Office workers are increasingly using jargon during the course of the working day – despite not always understanding what certain words or phrases mean.
According to a new study conducted by Wonga.com, 44 per cent of UK employees use clichés such as “thinking outside the box” and “it’s a no brainer” during the course of the working day.
Workers in London appear particularly prone to use jargon, with 37 per cent of those based in the City claiming to have used buzz words in a bid to impress colleagues.
The study found that employees in the East Midlands are the most straight-talking.
“There are two rules to good communication: say what you mean, and mean what you say,” Wonga.com’s Tim Phillips stated.
“Employees often complain about jargon in the office and the notorious office ‘waffler’ who struggles to make a clear point through all the clichés.”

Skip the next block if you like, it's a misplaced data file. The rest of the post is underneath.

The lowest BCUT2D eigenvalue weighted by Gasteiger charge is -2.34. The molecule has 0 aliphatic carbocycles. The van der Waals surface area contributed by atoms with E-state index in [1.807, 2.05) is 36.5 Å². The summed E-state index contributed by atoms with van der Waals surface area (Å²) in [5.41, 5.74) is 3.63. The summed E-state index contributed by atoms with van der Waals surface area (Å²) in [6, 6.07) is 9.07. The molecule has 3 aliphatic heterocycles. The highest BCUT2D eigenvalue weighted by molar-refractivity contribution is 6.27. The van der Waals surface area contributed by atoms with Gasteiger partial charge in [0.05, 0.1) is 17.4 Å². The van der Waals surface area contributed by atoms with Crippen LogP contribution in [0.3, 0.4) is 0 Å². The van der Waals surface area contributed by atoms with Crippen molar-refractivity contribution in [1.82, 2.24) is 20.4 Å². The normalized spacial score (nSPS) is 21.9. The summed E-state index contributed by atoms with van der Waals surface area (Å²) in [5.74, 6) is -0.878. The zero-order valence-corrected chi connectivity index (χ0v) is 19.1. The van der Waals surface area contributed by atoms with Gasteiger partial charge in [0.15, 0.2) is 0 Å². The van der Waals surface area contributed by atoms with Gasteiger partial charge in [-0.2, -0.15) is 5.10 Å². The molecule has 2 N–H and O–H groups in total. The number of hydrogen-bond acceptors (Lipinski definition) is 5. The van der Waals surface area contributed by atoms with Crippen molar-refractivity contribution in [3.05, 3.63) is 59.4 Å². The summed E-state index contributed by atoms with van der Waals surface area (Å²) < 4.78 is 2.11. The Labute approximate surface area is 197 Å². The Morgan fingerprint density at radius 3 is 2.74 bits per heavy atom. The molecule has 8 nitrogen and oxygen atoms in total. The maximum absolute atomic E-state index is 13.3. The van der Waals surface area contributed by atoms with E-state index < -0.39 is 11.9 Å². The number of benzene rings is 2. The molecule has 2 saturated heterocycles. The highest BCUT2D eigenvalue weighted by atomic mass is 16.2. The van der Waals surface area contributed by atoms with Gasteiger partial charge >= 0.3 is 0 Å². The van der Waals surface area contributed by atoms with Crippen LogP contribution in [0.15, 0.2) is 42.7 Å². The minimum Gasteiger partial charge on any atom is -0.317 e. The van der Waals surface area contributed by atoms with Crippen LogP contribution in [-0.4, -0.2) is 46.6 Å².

He said that to break down the waffle, Britons should be more straight talking when conversing with their colleagues.
Mr Phillips said they “should stop pretending to think outside of that non-existent box”.
In the Wonga.com survey, respondents blamed TV shows for the rise of nonsensical phrases.
Many of those surveyed said they had picked up jargon from BBC shows The Apprentice and Dragons’ Den.
Other respondents said they had picked up phrases from their colleagues.
Male employees in particular said they had used jargon in workplace situations to increase their chances of promotion.
But whether this is having the desired effect is debatable, with calls for a return to ‘plain English’ seemingly increasing all the time.